Thank you so much for taking such great pictures. It is true that there were two different sides at the protest. As many know, there are many political parties and positions in Iran. We went there to chant for peace and freedom for Iran. We wore the color green and released green balloons in the sky. Green is now the color of a freedom movement in Iran. It no longer represents Moussavi for many. People protesting in IRAN are wearing Green because they are not able to make any other bold statements and they are obviously not allowd to wear the original Persian flag. We were wearing Green to follow those IN OUR COUNTRY who are fighting for freedom. We got many insults that we were part of the Islamic Republic because we were wearing this color. We ourselves know that this isnt true and we know that we want peace and freedom and by protesting we know that we aren’t going to get the message across by yelling “death…to this and death to that” It’s just not effective and it makes people seem just as violent as those who are killing people in Iran.
What were the 2 factions & how do they differ? Or did you purposely avoid going into it, preferring to focus on the common goal?
Sorry, I see that you answered my Q above ;p
Please stop posting pictures of peoples faces
Please continue posting people pictures here. If people don’t want their picture taken surgical masks are available at every pharmacy created by mankind. Also, if you’re at a protest demonstrating against human rights infringements and crimes committed against an entire country, don’t be surprised if people are taking pictures.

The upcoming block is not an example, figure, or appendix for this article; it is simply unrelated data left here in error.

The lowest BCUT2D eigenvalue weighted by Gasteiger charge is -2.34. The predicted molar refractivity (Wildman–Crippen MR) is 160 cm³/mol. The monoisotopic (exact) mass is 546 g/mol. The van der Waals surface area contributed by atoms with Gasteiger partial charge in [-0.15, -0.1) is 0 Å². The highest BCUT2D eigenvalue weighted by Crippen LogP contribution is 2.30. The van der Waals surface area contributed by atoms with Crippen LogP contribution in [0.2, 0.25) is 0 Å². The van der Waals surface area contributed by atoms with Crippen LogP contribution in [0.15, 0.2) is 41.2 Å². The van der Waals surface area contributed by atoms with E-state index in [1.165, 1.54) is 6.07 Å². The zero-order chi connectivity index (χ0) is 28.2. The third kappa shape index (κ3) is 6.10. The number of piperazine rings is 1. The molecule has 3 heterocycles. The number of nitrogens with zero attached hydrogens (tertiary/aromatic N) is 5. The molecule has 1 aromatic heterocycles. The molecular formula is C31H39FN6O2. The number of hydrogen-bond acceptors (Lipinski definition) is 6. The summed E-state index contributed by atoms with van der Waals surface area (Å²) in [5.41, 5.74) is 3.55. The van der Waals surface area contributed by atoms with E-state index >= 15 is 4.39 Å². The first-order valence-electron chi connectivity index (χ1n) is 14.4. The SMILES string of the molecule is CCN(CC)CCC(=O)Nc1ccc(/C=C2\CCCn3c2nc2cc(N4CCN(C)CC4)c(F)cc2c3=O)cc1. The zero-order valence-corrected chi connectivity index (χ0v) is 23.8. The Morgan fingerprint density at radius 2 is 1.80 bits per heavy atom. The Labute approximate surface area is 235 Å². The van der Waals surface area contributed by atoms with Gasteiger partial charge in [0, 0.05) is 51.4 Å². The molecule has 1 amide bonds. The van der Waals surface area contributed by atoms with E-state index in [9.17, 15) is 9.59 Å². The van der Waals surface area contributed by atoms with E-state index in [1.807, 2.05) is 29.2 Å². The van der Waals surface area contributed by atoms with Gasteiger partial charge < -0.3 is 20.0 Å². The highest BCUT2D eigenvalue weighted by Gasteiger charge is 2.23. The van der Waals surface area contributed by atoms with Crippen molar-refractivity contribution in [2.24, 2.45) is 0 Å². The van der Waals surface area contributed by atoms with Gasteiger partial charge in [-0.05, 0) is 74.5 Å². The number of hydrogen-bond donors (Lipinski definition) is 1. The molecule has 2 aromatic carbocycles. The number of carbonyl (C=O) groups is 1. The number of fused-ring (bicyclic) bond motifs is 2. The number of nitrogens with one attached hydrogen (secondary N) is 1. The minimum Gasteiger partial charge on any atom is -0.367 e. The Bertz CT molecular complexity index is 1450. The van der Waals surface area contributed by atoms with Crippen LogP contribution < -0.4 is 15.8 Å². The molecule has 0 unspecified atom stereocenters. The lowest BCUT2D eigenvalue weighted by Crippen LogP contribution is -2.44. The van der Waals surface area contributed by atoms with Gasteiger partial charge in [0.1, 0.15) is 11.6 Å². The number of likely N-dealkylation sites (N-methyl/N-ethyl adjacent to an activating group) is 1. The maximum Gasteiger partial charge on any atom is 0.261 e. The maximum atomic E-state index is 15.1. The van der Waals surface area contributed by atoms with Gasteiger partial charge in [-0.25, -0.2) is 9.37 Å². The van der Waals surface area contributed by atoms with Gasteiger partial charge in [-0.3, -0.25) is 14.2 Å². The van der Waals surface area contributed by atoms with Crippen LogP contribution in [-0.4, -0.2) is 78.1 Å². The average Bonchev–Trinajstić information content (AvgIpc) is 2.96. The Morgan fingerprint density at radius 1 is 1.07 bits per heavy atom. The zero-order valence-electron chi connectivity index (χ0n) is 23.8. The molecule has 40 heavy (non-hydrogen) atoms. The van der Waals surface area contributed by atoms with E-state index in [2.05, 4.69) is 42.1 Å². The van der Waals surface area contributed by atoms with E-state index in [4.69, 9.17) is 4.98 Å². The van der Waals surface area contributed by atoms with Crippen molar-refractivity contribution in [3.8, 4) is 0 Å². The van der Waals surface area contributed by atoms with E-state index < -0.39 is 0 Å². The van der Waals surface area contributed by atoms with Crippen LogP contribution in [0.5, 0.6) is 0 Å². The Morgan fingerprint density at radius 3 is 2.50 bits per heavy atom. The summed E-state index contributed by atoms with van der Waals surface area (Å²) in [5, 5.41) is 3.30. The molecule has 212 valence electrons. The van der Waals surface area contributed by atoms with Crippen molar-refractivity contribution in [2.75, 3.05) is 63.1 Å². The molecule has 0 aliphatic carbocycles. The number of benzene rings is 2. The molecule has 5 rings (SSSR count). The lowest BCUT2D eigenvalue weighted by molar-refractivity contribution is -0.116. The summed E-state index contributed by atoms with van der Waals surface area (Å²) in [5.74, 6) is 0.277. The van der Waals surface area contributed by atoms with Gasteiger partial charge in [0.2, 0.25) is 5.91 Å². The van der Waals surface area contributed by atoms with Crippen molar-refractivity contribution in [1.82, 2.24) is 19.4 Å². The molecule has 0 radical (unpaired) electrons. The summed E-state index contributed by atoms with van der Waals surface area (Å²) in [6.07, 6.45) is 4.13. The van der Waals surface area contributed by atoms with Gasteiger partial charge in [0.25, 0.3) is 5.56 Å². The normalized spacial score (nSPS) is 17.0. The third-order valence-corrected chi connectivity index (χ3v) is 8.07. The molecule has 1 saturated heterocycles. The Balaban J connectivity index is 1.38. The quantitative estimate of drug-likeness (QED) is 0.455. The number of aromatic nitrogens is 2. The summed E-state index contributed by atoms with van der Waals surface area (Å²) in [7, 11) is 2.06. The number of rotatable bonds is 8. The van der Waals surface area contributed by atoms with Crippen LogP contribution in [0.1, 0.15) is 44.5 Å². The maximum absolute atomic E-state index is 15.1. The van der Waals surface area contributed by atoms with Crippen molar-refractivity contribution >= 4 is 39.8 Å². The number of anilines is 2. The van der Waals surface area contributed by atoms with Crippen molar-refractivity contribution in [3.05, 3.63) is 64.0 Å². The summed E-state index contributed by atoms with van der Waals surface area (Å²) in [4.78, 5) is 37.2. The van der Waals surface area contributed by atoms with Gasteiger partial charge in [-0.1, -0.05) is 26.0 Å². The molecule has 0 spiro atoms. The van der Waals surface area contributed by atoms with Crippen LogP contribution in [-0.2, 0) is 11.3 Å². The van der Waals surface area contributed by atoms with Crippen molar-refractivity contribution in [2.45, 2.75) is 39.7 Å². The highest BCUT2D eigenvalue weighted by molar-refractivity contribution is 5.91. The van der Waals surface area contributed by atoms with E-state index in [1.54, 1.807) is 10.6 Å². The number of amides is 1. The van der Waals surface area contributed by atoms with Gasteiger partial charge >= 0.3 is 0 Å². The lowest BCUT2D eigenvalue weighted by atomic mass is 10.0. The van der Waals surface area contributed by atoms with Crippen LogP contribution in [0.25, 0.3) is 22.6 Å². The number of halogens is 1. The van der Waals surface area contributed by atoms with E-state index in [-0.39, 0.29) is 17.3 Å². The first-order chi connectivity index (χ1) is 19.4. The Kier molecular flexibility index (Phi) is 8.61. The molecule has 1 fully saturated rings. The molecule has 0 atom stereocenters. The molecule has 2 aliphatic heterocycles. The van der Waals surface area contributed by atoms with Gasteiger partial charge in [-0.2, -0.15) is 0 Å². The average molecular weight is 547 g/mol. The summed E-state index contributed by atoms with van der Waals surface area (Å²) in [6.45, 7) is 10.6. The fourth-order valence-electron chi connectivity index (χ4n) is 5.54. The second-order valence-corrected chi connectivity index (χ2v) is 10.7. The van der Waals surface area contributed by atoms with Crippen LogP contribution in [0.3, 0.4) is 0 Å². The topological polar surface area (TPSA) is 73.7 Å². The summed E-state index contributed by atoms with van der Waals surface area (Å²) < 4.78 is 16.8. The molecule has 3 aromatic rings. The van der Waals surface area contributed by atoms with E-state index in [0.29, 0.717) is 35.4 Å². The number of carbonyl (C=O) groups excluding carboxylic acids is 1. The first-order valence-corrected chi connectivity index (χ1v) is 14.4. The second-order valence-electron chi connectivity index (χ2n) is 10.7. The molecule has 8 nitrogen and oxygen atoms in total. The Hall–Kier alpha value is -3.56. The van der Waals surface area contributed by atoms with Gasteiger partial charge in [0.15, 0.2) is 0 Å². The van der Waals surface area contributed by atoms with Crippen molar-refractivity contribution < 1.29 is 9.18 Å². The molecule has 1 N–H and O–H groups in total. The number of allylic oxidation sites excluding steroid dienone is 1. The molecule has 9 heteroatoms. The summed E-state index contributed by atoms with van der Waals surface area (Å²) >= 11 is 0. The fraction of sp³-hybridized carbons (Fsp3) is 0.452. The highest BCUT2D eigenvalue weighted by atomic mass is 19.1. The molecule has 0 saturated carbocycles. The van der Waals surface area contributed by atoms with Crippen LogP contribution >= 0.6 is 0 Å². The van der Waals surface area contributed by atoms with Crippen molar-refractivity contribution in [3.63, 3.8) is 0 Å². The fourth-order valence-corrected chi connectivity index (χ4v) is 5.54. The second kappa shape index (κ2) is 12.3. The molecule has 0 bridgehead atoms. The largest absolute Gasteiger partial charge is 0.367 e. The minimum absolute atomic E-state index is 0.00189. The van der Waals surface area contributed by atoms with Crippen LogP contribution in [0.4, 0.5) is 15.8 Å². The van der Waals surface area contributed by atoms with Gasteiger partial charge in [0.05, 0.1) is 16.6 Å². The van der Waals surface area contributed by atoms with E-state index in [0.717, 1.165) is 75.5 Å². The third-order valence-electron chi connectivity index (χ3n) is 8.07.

We will try to bring masks to all future rallies.
Nevermind… iPhone… Didn’t see that this was I. Atlanta.. Good pics
hey thank you so much for taking pictures at the protest in atlanta.
I was also there protesting.
if you could please email me all the pictures that you took at the protest that would be great. Because i keep all the pictures from the atl protest as memories because i was there at all the protests, and people also took pictures of me and your photography is EXCELLENT
so please if u could please email me all the pictures you took besides the ones that you have posted right now.
thank you so much.
Sorry, I don’t send digital copies of my photos to anyone.
could u please add more then?
Great photo essay. Nicely done.
Beautiful pictures, very powerful.
Thanks for the great photos. I was there – expressing my support for the brave people of Iran. I was deeply moved (to tears), just being on the street, holding a photo of Neda, green balloons, and the flag of Iran, imagining I was on the streets of Tehran. Their courage, fighting for freedom for Iran, has inspired the world.
Nice work, good to know someone got some stuff to HuffPost, cause they never seem to want to use anything I do.
Please continue to bring the voices of Iranians to the public.
Thank you for posting these images from the rally. Unfortunately I was not able to attend this one but I have photo set of the one that took place on June 20, 2009 in front of the CNN Center. There were two other rallies I know prior to that demonstration and 3 in the following week, including the one in Piedmont Park for Neda’s vigil.
That’s really cool that the Huffington Post published your photos.
Is there a link so that you can direct me to the article online? (I haven’t seen it yet and can’t find it.)
At the 10:17 a.m. update
Great photo essay on the protest! I actually shot video coverage of the protest on June 28th in LA. To anyone who’d like to see my summary of the day, watch the video here:
Thanks again for the great photo essay!
It is pretty sad to see bogus postings like whoever this “poppy” poster is. Perhaps you had too many poppy seeds?
Not only you don’t have a clue, you are DEAD WRONG.— It is more than obvious that you are not even an Iranian
thank u Josh
iranian People are wrathful
And they are like TNT, need a spark
And then, bang bang bang
Wow these pictures are great, especially love the one of the man in the green shirt raising a cry to the masses. Good work!